Chapter 2022-41, Laws of Florida, revises the voluntariness provision under the Baker Act to allow a minor's voluntary admission to a receiving facility or hospital after a clinical review of the minor's assent has been conducted, rather than a hearing on the minor's consent as required previously. Additionally, law enforcement officers transporting an individual to a receiving facility for an involuntary examination under the Baker or Marchman Acts are required to use restraint in the least restrictive manner available and appropriate under the circumstances. 

Where can I find related OPPAGA reports?

The Acute Care Services Utilization Database Meets Statutory Requirements; Limitations Exist for Certain Types of Analyses, Report 19-12, November 2019

Where can I get more information?

Other Reports
The Auditor General reports on department operations are located on its website.

2018 Report to Congress on the Prevention and Reduction of Underage Drinking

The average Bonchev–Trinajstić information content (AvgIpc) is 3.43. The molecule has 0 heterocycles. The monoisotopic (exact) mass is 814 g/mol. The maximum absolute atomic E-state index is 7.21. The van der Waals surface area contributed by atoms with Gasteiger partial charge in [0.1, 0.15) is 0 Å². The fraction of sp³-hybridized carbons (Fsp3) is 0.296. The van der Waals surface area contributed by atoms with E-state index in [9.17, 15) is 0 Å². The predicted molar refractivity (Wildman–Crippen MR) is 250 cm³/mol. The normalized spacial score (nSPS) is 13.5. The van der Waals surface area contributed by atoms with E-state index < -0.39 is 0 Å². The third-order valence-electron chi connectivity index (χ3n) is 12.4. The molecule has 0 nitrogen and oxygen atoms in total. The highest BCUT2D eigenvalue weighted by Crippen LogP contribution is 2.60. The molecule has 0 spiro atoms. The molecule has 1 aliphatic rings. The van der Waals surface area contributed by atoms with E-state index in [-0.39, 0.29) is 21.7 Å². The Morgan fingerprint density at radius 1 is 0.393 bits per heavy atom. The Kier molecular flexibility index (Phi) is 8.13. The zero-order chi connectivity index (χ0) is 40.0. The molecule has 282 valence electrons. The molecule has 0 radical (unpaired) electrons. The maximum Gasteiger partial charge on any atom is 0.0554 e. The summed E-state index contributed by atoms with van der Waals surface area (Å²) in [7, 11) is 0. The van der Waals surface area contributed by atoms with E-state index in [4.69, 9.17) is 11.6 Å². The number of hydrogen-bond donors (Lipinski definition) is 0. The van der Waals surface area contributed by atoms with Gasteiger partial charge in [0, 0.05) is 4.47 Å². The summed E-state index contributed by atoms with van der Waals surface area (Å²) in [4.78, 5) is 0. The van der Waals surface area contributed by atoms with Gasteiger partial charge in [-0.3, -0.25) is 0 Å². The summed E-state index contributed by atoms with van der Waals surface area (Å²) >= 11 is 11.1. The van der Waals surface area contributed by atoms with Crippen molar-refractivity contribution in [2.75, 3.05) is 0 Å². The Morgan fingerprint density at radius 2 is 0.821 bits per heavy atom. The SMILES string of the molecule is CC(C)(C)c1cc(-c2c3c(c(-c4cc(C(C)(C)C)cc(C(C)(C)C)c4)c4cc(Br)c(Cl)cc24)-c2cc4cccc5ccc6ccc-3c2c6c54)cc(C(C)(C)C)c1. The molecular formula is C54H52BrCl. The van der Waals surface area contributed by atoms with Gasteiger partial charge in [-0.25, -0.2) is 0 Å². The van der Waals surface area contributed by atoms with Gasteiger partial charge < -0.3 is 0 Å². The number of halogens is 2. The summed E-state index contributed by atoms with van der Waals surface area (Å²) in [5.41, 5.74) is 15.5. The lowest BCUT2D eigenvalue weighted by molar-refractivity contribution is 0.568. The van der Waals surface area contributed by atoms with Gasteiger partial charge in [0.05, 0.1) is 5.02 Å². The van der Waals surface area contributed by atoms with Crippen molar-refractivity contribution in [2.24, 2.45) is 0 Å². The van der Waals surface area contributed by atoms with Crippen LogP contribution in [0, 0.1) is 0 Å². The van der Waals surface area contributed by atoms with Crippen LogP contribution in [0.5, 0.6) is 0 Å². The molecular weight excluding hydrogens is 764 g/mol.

Websites of Interest
Commission on Mental Health and Substance Abuse
Department of Children and Families, Get Help
Substance Abuse and Mental Health Services Administration
National Institute on Drug Abuse
National Institutes of Mental Health

Performance Information
Performance measures and standards for the department may be found in its Long Range Program Plan. Planning and Performance Measures report the department's performance on external and internal measures for its various programs. The measures allow the user to view performance at both a statewide and geographic region level.

What are the applicable statutes?

Chapters 394397,  916, and s. 20.19, Florida Statutes.

Whom do I contact for help?

Substance Abuse and Mental Health Program, DCF Headquarters, 850-487-1111   

For emergencies, call the suicide prevention hotline at 1-800-273-8255 or 1-800-784-2433

Find your local mental health agency on the website.